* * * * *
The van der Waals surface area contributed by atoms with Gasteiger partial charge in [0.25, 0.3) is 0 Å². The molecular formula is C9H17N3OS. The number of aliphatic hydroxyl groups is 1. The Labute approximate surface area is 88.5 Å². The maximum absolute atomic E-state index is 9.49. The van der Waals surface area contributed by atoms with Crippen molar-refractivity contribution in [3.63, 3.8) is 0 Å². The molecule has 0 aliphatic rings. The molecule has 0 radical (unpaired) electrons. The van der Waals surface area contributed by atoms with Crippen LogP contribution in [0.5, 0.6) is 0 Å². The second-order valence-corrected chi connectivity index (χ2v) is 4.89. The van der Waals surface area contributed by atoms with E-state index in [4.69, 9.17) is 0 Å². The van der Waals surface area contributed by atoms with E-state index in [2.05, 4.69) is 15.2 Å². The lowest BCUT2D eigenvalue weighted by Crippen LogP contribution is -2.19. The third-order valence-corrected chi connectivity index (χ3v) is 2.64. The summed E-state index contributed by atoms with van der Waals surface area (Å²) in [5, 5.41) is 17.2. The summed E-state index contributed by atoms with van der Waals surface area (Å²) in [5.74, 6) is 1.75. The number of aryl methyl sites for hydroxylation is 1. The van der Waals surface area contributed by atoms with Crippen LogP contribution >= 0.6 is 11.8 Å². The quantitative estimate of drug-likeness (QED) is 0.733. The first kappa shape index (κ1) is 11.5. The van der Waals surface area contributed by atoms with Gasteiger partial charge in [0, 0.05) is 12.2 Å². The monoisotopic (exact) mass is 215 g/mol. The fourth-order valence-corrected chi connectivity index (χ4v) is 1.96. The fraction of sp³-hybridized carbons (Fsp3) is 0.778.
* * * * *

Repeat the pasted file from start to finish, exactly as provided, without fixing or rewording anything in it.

The van der Waals surface area contributed by atoms with Gasteiger partial charge in [0.25, 0.3) is 0 Å². The molecular formula is C9H17N3OS. The number of aliphatic hydroxyl groups is 1. The Labute approximate surface area is 88.5 Å². The maximum absolute atomic E-state index is 9.49. The van der Waals surface area contributed by atoms with Crippen molar-refractivity contribution in [3.63, 3.8) is 0 Å². The molecule has 0 aliphatic rings. The molecule has 0 radical (unpaired) electrons. The van der Waals surface area contributed by atoms with Crippen LogP contribution in [0.5, 0.6) is 0 Å². The second-order valence-corrected chi connectivity index (χ2v) is 4.89. The van der Waals surface area contributed by atoms with E-state index in [4.69, 9.17) is 0 Å². The van der Waals surface area contributed by atoms with E-state index in [2.05, 4.69) is 15.2 Å². The lowest BCUT2D eigenvalue weighted by Crippen LogP contribution is -2.19. The third-order valence-corrected chi connectivity index (χ3v) is 2.64. The summed E-state index contributed by atoms with van der Waals surface area (Å²) in [5, 5.41) is 17.2. The summed E-state index contributed by atoms with van der Waals surface area (Å²) in [5.74, 6) is 1.75. The number of aryl methyl sites for hydroxylation is 1. The van der Waals surface area contributed by atoms with Crippen LogP contribution >= 0.6 is 11.8 Å². The quantitative estimate of drug-likeness (QED) is 0.733. The first kappa shape index (κ1) is 11.5. The van der Waals surface area contributed by atoms with Gasteiger partial charge in [0, 0.05) is 12.2 Å². The monoisotopic (exact) mass is 215 g/mol. The fourth-order valence-corrected chi connectivity index (χ4v) is 1.96. The fraction of sp³-hybridized carbons (Fsp3) is 0.778.